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Category: Foreign Policy

Cindy Sheehan’s Texas Vigil

by Tom Engelhardt | Sep 1, 2005 | Foreign Policy, National Security

During our short August break, we were transfixed by the televised images of Cindy Sheehan and her vigil near the president’s home in Crawford, Texas. We asked our friend, the political observer Tom Engelhardt, to sum up this development for our readers. Engelhardt, who runs the Nation Institute’s Tomdispatch.com website, is the author of The End of Victory […]

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Cindy and the Media | Talk of Iraq Withdrawal in Congress | It’s Getting Hot in Here

by WS Editors | Sep 1, 2005 | Foreign Policy, Media

What Took the Media So Long?—Cindy Sheehan is not a recent phenomenon, even though the mainstream media are treating her as such. She began speaking out after her son Casey’s death on April 4, 2004, forming a small organization, Gold Star Families for Peace, and contributing to the antiwar website LewRockwell.com. In March, The Nation featured Sheehan on […]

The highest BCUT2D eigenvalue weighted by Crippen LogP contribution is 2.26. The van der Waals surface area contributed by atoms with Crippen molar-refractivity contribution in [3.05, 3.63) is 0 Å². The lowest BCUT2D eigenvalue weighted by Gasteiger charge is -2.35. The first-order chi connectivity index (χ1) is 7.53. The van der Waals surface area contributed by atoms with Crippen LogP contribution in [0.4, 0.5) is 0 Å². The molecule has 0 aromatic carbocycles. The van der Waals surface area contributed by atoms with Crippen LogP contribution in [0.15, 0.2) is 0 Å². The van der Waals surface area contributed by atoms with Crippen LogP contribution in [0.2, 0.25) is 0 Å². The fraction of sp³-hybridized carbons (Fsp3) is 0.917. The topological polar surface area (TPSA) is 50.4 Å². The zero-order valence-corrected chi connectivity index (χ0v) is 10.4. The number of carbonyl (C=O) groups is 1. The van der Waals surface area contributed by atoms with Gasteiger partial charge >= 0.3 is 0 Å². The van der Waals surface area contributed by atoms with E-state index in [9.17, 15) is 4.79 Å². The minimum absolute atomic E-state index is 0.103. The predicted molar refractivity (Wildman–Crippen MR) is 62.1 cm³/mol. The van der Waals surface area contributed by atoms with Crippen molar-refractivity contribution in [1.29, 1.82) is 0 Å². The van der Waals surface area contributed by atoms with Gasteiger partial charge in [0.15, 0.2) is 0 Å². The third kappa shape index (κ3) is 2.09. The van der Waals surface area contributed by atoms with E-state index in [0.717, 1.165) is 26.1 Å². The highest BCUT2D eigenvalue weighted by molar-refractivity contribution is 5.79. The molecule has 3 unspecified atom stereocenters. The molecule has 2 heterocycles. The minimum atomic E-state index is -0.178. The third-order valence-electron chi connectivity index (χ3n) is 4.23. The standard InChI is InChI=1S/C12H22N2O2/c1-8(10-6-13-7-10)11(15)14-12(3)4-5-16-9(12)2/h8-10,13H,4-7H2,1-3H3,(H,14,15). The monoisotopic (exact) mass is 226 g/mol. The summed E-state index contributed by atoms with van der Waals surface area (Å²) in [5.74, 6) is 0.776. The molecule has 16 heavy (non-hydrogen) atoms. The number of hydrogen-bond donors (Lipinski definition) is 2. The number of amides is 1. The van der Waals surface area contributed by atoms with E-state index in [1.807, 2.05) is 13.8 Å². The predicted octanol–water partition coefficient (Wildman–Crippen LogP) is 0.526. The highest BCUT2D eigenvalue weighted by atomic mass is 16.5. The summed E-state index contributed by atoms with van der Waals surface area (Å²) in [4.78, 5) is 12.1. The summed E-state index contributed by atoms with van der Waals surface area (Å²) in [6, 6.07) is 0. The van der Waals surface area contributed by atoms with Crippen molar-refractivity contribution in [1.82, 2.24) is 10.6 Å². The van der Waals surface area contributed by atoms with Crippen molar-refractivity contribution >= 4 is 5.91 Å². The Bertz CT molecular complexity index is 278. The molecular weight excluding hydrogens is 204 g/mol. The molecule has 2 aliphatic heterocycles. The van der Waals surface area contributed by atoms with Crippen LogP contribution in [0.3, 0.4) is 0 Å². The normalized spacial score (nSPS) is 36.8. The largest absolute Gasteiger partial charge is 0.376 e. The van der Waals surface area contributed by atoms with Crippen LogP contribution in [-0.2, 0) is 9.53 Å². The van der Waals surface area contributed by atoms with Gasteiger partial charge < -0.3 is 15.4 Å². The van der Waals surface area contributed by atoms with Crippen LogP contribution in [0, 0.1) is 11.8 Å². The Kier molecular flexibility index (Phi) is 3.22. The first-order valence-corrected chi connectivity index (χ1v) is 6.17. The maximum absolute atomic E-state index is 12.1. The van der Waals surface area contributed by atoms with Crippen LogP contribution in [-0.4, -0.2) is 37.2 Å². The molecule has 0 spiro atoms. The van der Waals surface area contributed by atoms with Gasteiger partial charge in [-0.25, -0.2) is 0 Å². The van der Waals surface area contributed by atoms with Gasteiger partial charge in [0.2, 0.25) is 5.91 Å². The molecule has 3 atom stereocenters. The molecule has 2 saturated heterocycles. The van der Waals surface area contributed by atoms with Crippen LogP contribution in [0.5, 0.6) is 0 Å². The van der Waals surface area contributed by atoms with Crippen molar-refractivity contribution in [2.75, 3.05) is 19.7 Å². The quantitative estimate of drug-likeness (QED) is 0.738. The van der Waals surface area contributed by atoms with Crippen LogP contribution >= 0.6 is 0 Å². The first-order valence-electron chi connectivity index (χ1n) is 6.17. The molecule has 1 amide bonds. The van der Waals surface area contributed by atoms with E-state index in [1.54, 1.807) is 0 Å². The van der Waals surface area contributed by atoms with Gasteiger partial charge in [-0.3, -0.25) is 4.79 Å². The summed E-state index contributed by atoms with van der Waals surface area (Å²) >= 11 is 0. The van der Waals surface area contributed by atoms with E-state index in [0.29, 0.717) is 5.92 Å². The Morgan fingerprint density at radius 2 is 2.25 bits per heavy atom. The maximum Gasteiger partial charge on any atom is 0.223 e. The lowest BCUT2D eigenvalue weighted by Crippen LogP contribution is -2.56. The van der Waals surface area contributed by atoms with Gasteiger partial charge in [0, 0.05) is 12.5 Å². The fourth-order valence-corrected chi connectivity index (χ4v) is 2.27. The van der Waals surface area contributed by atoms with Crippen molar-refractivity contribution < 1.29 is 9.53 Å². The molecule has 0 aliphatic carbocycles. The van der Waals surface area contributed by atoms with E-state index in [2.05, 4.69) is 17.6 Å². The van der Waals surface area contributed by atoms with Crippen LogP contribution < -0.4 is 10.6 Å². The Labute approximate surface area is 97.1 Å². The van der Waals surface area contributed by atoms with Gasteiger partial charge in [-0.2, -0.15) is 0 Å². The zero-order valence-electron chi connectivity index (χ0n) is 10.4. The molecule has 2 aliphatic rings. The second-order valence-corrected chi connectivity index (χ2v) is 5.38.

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The Senate Showdown | Russia’s Loose Nukes | Ford Moving Up? | Counting Votes in Miami

by WS Editors | Jun 1, 2005 | Foreign Policy, Politics

Filibusters Aren’t Busted—At least not yet. When Senate Democrats proposed a cloture motion to stop debate on, and block the confirmation of, the controversial John Bolton to be the U.S. ambassador to the United Nations, it passed 56 to 42. That was 4 votes short of the 60 needed under Senate rules to end the […]

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In the Bush Administration, Treaties Ain’t Sweeties

by Patricia Jurewicz | May 1, 2005 | Foreign Policy

He’s never encouraged Washington’s payment of United Nations dues, supported American participation in the International Criminal Court or suggested the strengthening of international disarmament treaties. So it was no surprise when President George W. Bush nominated Undersecretary of State John Bolton to be the next U.S. ambassador to the United Nations. If John Bolton, a […]

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Home From the War: The 200-Year Struggle of Returning Soldiers for Their Rights

by Paul Dickson, Tom Allen | Apr 1, 2005 | Books, Foreign Policy

The next time you see one of those yellow “Support Our Troops” ribbons on a passing car think about what happens after the soldiers come home from war. They become veterans, and supporting veterans usually costs more money than a supposedly grateful nation cares to spend. This seems to happen after every war, but now […]

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